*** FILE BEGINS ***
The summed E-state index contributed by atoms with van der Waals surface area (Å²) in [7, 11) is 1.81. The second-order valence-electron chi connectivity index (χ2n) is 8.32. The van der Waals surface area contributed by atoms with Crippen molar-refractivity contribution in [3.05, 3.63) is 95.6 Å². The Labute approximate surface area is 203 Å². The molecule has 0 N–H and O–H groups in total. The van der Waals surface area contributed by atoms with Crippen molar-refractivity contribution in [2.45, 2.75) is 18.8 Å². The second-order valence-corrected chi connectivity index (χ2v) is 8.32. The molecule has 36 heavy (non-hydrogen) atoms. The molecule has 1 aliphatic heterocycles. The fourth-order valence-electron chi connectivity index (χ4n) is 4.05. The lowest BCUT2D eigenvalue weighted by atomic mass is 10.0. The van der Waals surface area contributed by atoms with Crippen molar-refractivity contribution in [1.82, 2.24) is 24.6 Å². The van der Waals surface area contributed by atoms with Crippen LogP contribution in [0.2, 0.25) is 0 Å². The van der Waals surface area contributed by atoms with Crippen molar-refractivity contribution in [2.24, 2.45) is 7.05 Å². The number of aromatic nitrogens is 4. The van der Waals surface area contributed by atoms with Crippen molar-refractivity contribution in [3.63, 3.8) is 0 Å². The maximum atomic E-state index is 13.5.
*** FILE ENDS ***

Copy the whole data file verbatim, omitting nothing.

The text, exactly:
The summed E-state index contributed by atoms with van der Waals surface area (Å²) in [7, 11) is 1.81. The second-order valence-electron chi connectivity index (χ2n) is 8.32. The van der Waals surface area contributed by atoms with Crippen molar-refractivity contribution in [3.05, 3.63) is 95.6 Å². The Labute approximate surface area is 203 Å². The molecule has 0 N–H and O–H groups in total. The van der Waals surface area contributed by atoms with Crippen molar-refractivity contribution in [2.45, 2.75) is 18.8 Å². The second-order valence-corrected chi connectivity index (χ2v) is 8.32. The molecule has 36 heavy (non-hydrogen) atoms. The molecule has 1 aliphatic heterocycles. The fourth-order valence-electron chi connectivity index (χ4n) is 4.05. The lowest BCUT2D eigenvalue weighted by atomic mass is 10.0. The van der Waals surface area contributed by atoms with Crippen molar-refractivity contribution in [1.82, 2.24) is 24.6 Å². The van der Waals surface area contributed by atoms with Crippen LogP contribution in [0.2, 0.25) is 0 Å². The van der Waals surface area contributed by atoms with Crippen molar-refractivity contribution in [2.24, 2.45) is 7.05 Å². The number of aromatic nitrogens is 4. The van der Waals surface area contributed by atoms with Crippen molar-refractivity contribution in [3.63, 3.8) is 0 Å². The maximum atomic E-state index is 13.5.